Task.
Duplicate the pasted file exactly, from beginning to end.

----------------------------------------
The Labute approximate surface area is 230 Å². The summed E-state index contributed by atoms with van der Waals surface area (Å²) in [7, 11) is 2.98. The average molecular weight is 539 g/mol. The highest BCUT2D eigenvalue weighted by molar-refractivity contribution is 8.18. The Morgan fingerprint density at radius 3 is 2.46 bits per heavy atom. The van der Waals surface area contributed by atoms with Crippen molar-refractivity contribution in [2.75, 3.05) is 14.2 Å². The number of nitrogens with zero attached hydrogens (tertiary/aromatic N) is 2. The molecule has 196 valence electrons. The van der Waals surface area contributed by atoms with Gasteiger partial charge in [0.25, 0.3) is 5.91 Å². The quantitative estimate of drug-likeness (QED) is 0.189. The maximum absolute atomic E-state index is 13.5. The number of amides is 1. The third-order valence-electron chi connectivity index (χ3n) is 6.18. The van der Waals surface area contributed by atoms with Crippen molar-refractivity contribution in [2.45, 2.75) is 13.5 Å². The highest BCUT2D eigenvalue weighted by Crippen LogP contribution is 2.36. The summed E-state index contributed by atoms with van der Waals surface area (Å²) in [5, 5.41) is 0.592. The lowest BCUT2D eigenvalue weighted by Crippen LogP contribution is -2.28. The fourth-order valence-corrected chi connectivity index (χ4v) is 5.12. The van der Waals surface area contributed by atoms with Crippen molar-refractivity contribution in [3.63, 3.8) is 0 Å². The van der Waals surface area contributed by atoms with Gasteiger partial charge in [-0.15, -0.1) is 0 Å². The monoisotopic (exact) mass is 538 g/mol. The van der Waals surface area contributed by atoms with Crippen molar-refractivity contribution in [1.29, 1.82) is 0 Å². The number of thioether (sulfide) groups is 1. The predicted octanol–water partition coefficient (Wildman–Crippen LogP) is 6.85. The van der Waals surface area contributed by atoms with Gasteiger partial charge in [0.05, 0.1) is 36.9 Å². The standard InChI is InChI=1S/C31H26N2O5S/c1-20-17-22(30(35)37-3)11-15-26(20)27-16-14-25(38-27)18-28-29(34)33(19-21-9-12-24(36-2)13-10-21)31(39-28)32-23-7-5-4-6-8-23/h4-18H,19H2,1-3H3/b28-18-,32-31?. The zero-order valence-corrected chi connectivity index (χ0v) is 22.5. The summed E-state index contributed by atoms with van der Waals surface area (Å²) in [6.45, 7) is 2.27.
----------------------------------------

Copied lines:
The Labute approximate surface area is 230 Å². The summed E-state index contributed by atoms with van der Waals surface area (Å²) in [7, 11) is 2.98. The average molecular weight is 539 g/mol. The highest BCUT2D eigenvalue weighted by molar-refractivity contribution is 8.18. The Morgan fingerprint density at radius 3 is 2.46 bits per heavy atom. The van der Waals surface area contributed by atoms with Crippen molar-refractivity contribution in [2.75, 3.05) is 14.2 Å². The number of nitrogens with zero attached hydrogens (tertiary/aromatic N) is 2. The molecule has 196 valence electrons. The van der Waals surface area contributed by atoms with Gasteiger partial charge in [0.25, 0.3) is 5.91 Å². The quantitative estimate of drug-likeness (QED) is 0.189. The maximum absolute atomic E-state index is 13.5. The number of amides is 1. The third-order valence-electron chi connectivity index (χ3n) is 6.18. The van der Waals surface area contributed by atoms with Crippen molar-refractivity contribution in [2.45, 2.75) is 13.5 Å². The highest BCUT2D eigenvalue weighted by Crippen LogP contribution is 2.36. The summed E-state index contributed by atoms with van der Waals surface area (Å²) in [5, 5.41) is 0.592. The lowest BCUT2D eigenvalue weighted by Crippen LogP contribution is -2.28. The fourth-order valence-corrected chi connectivity index (χ4v) is 5.12. The van der Waals surface area contributed by atoms with Crippen molar-refractivity contribution in [3.63, 3.8) is 0 Å². The van der Waals surface area contributed by atoms with Gasteiger partial charge in [-0.15, -0.1) is 0 Å². The monoisotopic (exact) mass is 538 g/mol. The van der Waals surface area contributed by atoms with Crippen molar-refractivity contribution in [1.29, 1.82) is 0 Å². The number of thioether (sulfide) groups is 1. The predicted octanol–water partition coefficient (Wildman–Crippen LogP) is 6.85. The van der Waals surface area contributed by atoms with Gasteiger partial charge in [0.05, 0.1) is 36.9 Å². The standard InChI is InChI=1S/C31H26N2O5S/c1-20-17-22(30(35)37-3)11-15-26(20)27-16-14-25(38-27)18-28-29(34)33(19-21-9-12-24(36-2)13-10-21)31(39-28)32-23-7-5-4-6-8-23/h4-18H,19H2,1-3H3/b28-18-,32-31?. The zero-order valence-corrected chi connectivity index (χ0v) is 22.5. The summed E-state index contributed by atoms with van der Waals surface area (Å²) in [6.45, 7) is 2.27.